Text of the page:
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In Washington, the Law is an Ass

In Washington, the Law is an Ass

By Richard Reeves - July 21, 2009

LOS ANGELES -- There was a seal of the Senate of the United States on the marble wall behind the chairman's seat in the hearing room last week where the Senate Committee on the Judiciary questioned Supreme Court nominee Sonia Sotomayor. They should have taken it down and engraved a Miranda warning: "Anything you say can and will be used against you ..."

Or, if you prefer something shorter: "Let's Pretend!"

To sort of paraphrase Winston Churchill speaking of the Royal Air Force during the Battle of Britain, "Never was so much said by so many to such little purpose." Talk about wasting taxpayers' money and media time: How do these people manage to keep a straight face while the many, the 19 members of the Judiciary Committee, and the one, Judge Sotomayor, spouted stylized and rehearsed lines at each other?

The senators faced the judge (and television cameras) all in a row, giving little speeches to their constituents. For the Republicans that meant making sure the folks back home in the South and West understood they were against abortion and gun control -- and did not think much of the idea that Latinas should be allowed inside the building for purposes other than cleaning it.

The Latina facing the other way was equal to the low level of the dialogue, showing a distinct talent for repeating, in lawyer-babble, a dozen or more different ways to answer (or not answer) the same questions. The kabuki was about 33 words and less challenging than Scrabble.

President Obama said one of them: "empathy."

Judge Sotomayor, famously now, uttered 32 of them in a speech eight years ago: "I would hope that a wise Latina woman with the richness of her experiences would more often than not reach a better conclusion than a white male who hasn't lived that life."

Judges, several senators argued, should never have empathy or lives. Half the political and biographical literature in the language would have to be destroyed for linking attitudes and judgments to life experience. Well, except in rare cases, like the presidential election of 2000, when the Supreme Court decided to choose George W. Bush as president because any further delay might make it more difficult to fool most of the people most of the time. Sotomayor checkmated that by saying she thought Obama was wrong. I could not tell whether her fingers were crossed as she spoke.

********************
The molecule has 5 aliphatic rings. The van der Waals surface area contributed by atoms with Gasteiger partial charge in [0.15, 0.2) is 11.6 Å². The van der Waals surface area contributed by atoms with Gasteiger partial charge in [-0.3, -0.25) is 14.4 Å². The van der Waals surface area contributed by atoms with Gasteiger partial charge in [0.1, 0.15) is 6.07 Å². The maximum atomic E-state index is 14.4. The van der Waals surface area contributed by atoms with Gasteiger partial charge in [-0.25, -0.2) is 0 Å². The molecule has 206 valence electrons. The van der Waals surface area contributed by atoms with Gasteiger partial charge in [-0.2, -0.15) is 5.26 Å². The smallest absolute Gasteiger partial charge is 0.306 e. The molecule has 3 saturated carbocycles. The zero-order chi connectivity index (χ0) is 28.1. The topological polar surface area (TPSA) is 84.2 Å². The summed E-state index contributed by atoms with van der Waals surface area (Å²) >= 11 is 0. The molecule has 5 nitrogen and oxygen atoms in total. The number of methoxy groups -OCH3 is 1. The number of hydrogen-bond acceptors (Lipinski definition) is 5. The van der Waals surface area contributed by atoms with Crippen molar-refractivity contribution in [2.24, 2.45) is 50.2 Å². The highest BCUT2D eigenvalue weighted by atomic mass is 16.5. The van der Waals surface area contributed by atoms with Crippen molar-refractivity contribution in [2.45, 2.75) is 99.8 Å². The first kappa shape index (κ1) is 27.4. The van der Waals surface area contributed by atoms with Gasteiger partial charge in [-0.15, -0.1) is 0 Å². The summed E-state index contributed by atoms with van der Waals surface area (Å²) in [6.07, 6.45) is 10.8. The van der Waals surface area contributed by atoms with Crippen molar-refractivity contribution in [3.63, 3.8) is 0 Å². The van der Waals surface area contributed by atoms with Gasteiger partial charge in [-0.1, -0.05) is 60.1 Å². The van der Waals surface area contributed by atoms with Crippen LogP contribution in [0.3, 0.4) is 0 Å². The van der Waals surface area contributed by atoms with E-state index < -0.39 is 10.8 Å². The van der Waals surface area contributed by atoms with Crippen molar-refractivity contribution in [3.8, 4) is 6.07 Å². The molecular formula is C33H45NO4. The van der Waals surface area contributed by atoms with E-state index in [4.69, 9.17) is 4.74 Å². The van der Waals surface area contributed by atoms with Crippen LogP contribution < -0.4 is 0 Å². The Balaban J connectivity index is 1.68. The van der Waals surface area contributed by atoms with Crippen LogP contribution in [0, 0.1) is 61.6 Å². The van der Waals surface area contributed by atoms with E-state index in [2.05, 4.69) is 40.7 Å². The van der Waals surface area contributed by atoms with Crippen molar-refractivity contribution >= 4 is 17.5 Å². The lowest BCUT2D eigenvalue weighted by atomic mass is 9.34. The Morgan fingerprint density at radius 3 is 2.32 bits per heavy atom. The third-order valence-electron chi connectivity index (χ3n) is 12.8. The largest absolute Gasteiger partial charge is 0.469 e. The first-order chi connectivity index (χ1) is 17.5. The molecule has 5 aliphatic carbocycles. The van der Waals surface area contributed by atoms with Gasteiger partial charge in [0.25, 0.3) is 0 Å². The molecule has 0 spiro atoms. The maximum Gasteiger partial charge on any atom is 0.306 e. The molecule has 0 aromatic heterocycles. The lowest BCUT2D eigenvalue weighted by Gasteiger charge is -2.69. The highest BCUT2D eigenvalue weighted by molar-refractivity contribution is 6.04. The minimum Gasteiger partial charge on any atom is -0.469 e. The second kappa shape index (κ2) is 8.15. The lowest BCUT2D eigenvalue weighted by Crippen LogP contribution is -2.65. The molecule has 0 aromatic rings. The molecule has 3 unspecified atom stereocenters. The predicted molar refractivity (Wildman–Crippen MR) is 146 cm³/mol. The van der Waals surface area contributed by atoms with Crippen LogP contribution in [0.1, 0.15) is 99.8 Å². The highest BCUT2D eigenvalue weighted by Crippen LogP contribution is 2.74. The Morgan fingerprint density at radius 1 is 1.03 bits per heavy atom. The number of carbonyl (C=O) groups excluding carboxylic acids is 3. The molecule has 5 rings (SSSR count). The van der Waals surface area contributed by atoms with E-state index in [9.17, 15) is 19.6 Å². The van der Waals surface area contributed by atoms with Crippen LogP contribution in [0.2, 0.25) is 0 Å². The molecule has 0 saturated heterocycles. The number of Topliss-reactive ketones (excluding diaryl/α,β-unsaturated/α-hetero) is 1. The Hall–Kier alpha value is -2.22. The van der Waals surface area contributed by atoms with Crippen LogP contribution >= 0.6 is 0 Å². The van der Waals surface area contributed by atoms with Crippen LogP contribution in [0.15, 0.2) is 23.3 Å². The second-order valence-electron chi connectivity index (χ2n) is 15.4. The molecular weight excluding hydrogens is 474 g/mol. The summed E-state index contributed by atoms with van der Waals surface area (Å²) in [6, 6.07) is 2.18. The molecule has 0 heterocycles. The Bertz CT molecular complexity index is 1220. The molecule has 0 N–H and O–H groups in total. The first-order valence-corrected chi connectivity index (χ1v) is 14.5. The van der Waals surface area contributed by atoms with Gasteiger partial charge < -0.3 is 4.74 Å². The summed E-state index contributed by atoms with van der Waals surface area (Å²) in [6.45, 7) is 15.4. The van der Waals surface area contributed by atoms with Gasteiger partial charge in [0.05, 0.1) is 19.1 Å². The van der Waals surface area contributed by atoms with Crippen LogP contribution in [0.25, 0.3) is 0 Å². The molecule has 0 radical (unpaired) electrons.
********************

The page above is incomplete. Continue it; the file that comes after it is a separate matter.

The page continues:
On the business of "wise Latinas" and life experiences, she checked them by saying the phrase was simply an inspirational and rhetorical flourish that did not work very well. I was hoping she would refer to the wise white men who ruled on the Dred Scott case, asserting in 1857 without empathy, sympathy or compassion that Mr. Scott was not a man but a piece of property -- adding significantly to the momentum toward the Civil War and the deaths of more than 600,000 of their countrymen.

She was willing to go further and she did when the Republicans asked whether she considered the Constitution a "living document" or just "static." She answered "static" -- which is ludicrous -- and if she actually believes that, which I doubt, the president made a huge mistake in selecting her out of the many wise Americans.

Courts are about so much more, to use Sotomayor's phrase, than "fidelity to the law." In fact, the law changes constantly, and usually positively, as a society and its problems change -- as it should.

I am the son of a county court judge in New Jersey. I knew where my father's empathies and sympathies and biases lay in the great questions of his time, politics and race, the power of public officials. That was in the privacy of our own dining room: He was a wise, biased conservative white Protestant Republican.

It was different in the courtroom. After my father's death, a great lawyer named Raymond Brown, the president of the NAACP in Jersey City, said he wanted to tell me a story. He said Judge Reeves in the 1950s had gone to the state's chief justice, Arthur Vanderbilt, and told him that there was something wrong in the courts, that "negroes" were getting significantly longer sentences in felony cases than white defendants. Vanderbilt sent him away, saying that he could not make an accusation like that without proof. My father went through years of cases and went back to Vanderbilt with the numbers -- and sentencing guidelines were changed.

It was Charles Dickens who wrote the line, "The law is an ass!" That is not true, but you would not know it if you were in Washington last week.

Copyright 2009, Universal Press Syndicate Inc.

Richard Reeves

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